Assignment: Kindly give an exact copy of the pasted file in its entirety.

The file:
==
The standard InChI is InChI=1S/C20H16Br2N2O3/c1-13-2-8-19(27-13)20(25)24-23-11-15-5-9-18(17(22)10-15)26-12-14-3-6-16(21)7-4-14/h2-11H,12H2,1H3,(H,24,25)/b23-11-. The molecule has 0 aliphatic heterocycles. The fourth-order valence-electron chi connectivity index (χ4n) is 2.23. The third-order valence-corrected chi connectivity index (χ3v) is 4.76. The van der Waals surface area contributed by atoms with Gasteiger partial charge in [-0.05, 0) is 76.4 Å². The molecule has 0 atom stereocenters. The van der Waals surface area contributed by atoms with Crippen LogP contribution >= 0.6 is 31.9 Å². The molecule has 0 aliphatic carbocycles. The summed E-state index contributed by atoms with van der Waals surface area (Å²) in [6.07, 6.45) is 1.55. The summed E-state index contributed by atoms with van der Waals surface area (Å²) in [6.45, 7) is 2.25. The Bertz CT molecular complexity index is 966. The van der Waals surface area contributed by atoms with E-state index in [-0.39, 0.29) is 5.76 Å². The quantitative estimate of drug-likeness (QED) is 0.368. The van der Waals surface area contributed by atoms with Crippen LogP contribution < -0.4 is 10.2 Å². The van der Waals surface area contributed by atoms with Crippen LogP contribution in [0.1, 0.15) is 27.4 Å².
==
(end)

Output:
The standard InChI is InChI=1S/C20H16Br2N2O3/c1-13-2-8-19(27-13)20(25)24-23-11-15-5-9-18(17(22)10-15)26-12-14-3-6-16(21)7-4-14/h2-11H,12H2,1H3,(H,24,25)/b23-11-. The molecule has 0 aliphatic heterocycles. The fourth-order valence-electron chi connectivity index (χ4n) is 2.23. The third-order valence-corrected chi connectivity index (χ3v) is 4.76. The van der Waals surface area contributed by atoms with Gasteiger partial charge in [-0.05, 0) is 76.4 Å². The molecule has 0 atom stereocenters. The van der Waals surface area contributed by atoms with Crippen LogP contribution >= 0.6 is 31.9 Å². The molecule has 0 aliphatic carbocycles. The summed E-state index contributed by atoms with van der Waals surface area (Å²) in [6.07, 6.45) is 1.55. The summed E-state index contributed by atoms with van der Waals surface area (Å²) in [6.45, 7) is 2.25. The Bertz CT molecular complexity index is 966. The van der Waals surface area contributed by atoms with E-state index in [-0.39, 0.29) is 5.76 Å². The quantitative estimate of drug-likeness (QED) is 0.368. The van der Waals surface area contributed by atoms with Crippen LogP contribution < -0.4 is 10.2 Å². The van der Waals surface area contributed by atoms with Crippen LogP contribution in [0.1, 0.15) is 27.4 Å².